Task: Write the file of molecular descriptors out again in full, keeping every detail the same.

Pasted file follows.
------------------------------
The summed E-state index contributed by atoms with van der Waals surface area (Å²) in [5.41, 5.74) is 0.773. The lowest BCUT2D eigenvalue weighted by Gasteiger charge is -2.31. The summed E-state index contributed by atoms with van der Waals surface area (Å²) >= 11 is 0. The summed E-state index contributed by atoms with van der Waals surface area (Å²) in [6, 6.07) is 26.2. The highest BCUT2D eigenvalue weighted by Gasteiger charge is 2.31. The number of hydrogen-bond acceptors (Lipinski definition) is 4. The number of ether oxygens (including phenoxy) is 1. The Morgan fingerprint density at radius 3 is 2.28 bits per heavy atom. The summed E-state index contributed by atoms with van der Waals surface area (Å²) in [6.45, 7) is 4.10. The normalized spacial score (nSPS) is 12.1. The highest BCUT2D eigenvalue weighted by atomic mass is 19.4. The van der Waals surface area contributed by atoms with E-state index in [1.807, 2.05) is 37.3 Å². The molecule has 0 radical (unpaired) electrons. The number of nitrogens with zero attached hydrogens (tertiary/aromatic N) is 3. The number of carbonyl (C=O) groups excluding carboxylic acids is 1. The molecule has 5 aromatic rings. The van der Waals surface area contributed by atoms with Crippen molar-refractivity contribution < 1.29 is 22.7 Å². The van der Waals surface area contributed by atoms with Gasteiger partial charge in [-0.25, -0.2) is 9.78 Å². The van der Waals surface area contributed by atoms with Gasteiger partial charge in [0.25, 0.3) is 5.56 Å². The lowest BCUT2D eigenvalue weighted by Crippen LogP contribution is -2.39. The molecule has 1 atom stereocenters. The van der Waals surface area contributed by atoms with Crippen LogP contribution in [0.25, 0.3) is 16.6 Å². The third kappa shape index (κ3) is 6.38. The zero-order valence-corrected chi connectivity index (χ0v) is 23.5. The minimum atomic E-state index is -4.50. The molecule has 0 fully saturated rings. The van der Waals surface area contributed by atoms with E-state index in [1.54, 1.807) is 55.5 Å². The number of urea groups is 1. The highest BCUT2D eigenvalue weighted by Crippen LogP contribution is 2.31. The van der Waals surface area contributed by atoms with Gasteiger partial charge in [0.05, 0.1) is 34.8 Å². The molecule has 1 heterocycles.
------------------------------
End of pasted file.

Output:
The summed E-state index contributed by atoms with van der Waals surface area (Å²) in [5.41, 5.74) is 0.773. The lowest BCUT2D eigenvalue weighted by Gasteiger charge is -2.31. The summed E-state index contributed by atoms with van der Waals surface area (Å²) >= 11 is 0. The summed E-state index contributed by atoms with van der Waals surface area (Å²) in [6, 6.07) is 26.2. The highest BCUT2D eigenvalue weighted by Gasteiger charge is 2.31. The number of hydrogen-bond acceptors (Lipinski definition) is 4. The number of ether oxygens (including phenoxy) is 1. The Morgan fingerprint density at radius 3 is 2.28 bits per heavy atom. The summed E-state index contributed by atoms with van der Waals surface area (Å²) in [6.45, 7) is 4.10. The normalized spacial score (nSPS) is 12.1. The highest BCUT2D eigenvalue weighted by atomic mass is 19.4. The van der Waals surface area contributed by atoms with E-state index in [1.807, 2.05) is 37.3 Å². The molecule has 0 radical (unpaired) electrons. The number of nitrogens with zero attached hydrogens (tertiary/aromatic N) is 3. The number of carbonyl (C=O) groups excluding carboxylic acids is 1. The molecule has 5 aromatic rings. The van der Waals surface area contributed by atoms with Crippen molar-refractivity contribution < 1.29 is 22.7 Å². The van der Waals surface area contributed by atoms with Gasteiger partial charge in [-0.25, -0.2) is 9.78 Å². The van der Waals surface area contributed by atoms with Gasteiger partial charge in [0.25, 0.3) is 5.56 Å². The lowest BCUT2D eigenvalue weighted by Crippen LogP contribution is -2.39. The molecule has 1 atom stereocenters. The van der Waals surface area contributed by atoms with Crippen LogP contribution in [0.25, 0.3) is 16.6 Å². The third kappa shape index (κ3) is 6.38. The zero-order valence-corrected chi connectivity index (χ0v) is 23.5. The minimum atomic E-state index is -4.50. The molecule has 0 fully saturated rings. The van der Waals surface area contributed by atoms with E-state index in [1.54, 1.807) is 55.5 Å². The number of urea groups is 1. The highest BCUT2D eigenvalue weighted by Crippen LogP contribution is 2.31. The van der Waals surface area contributed by atoms with Gasteiger partial charge in [0.05, 0.1) is 34.8 Å². The molecule has 1 heterocycles.